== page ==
I mean, of all companies, Spotify. Their whole business model is built upon not playing fair with content creators.
Who decides whats fair? Or are you forgetting that the go to website to download songs before streaming was thepiratebay?
The payout per play is basically different between free and premium users as they add more to the revenue shared by all the artists.
If you look at revenue for premium users, then it's probably much higher than that, but when you add free users, it will lower the average.
A solution you might think would be to remove the free-tier. But that will only do one thing: cut a (admittedly smaller) revenue stream for artists, cut a promotional stream for artists and less possibilities to upsale premium accounts to free users.
Someone who isn't even a free user will either not listen to music or pirate it. Is that preferable?
A lot of artists admit that Spotify pay-out per stream is certainly lower, but it's still dominating all the other streaming revenues, as long as you are actually an artist who has the potential to make any. Some unknown artist selling 1 CD for $10 on bandcamp with no listen on streaming services will probably think differently.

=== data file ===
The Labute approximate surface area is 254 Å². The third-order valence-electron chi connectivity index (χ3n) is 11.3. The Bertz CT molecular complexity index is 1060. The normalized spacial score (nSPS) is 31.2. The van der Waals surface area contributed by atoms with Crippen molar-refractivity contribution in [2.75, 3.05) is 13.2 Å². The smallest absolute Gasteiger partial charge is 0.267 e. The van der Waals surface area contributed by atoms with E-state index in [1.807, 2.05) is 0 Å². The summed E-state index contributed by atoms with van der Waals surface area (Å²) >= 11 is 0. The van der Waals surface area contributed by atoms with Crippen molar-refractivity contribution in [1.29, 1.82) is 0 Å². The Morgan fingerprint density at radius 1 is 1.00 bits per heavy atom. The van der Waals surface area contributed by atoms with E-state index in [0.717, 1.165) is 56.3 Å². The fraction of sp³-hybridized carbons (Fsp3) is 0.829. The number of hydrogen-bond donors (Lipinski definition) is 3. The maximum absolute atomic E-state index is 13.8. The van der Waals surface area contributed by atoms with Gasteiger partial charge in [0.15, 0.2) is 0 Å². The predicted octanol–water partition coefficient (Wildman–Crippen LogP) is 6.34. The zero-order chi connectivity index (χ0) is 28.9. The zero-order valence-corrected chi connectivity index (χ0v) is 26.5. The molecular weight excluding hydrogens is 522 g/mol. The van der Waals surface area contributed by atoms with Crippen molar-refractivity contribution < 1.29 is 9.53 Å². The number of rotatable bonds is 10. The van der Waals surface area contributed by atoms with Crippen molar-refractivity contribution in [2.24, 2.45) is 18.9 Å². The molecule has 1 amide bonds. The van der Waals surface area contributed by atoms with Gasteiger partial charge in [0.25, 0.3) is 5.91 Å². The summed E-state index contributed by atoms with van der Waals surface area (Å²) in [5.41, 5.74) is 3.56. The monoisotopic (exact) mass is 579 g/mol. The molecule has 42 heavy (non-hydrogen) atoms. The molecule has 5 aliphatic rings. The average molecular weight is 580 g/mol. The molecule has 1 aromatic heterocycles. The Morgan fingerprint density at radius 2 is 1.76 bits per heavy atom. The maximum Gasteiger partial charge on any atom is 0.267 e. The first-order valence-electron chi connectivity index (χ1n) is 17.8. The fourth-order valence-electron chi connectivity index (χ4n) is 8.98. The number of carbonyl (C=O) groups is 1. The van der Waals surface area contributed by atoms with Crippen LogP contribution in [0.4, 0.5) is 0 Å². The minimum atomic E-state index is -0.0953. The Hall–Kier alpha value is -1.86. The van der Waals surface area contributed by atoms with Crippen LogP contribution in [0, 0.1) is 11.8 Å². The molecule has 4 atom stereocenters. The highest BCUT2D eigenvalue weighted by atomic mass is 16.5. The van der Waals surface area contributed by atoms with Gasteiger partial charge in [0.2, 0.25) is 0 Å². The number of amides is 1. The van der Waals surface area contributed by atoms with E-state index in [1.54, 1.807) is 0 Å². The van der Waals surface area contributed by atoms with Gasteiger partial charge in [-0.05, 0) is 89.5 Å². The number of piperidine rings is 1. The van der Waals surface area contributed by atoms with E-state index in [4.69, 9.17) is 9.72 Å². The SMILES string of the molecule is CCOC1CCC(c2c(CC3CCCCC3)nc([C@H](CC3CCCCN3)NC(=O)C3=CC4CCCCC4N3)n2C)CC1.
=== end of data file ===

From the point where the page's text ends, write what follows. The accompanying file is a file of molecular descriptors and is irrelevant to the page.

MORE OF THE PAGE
As much 70% of a streaming service's revenue (any streaming service, not just Spotify) goes to rights holders.
>1 Million Streams on YouTube = $690
>1 Million Streams on Spotify = $4,370
>1 Million Streams on Apple Music = $7,350
>1 Million Streams on @Tidal = $12,500
>1 Million Streams on Amazon Music = $4,020
>Don’t shoot the messenger.
>Jus Sign up 4 @tidal
>— THA GREAT (@NipseyHussle) January 15, 2018
The only thing about payout $ is that you have to take into account how many streams you actually get on each service. Are we to believe that Tidal's payouts would stay they same if they had Spotify's much greater listenership? Or Apple for that matter? Streaming services pay the rates charged to them by the record companies based on myriad listenership demographics.
I believe the labels are charging the services, and those labels pay the artist. Am I wrong on that? The labels set the price to be paid, don't they?
Quote: "Early last month, the US Copyright Board (CRB) officially ruled in favor of a 44% increase on streaming music royalties for songwriters and publishers."
Care to guess how much of those services' content comes from publishers (read: labels), and how much those services already pay to them (hint: as much as 70% of their revenue)?
Also, strangely enough, the article quotes everyone except Spotify, Amazon etc. But is happily quoting .... (substitute expletives) various music vultures^W associations who directly benefit from this arrangement (and not the songwriters).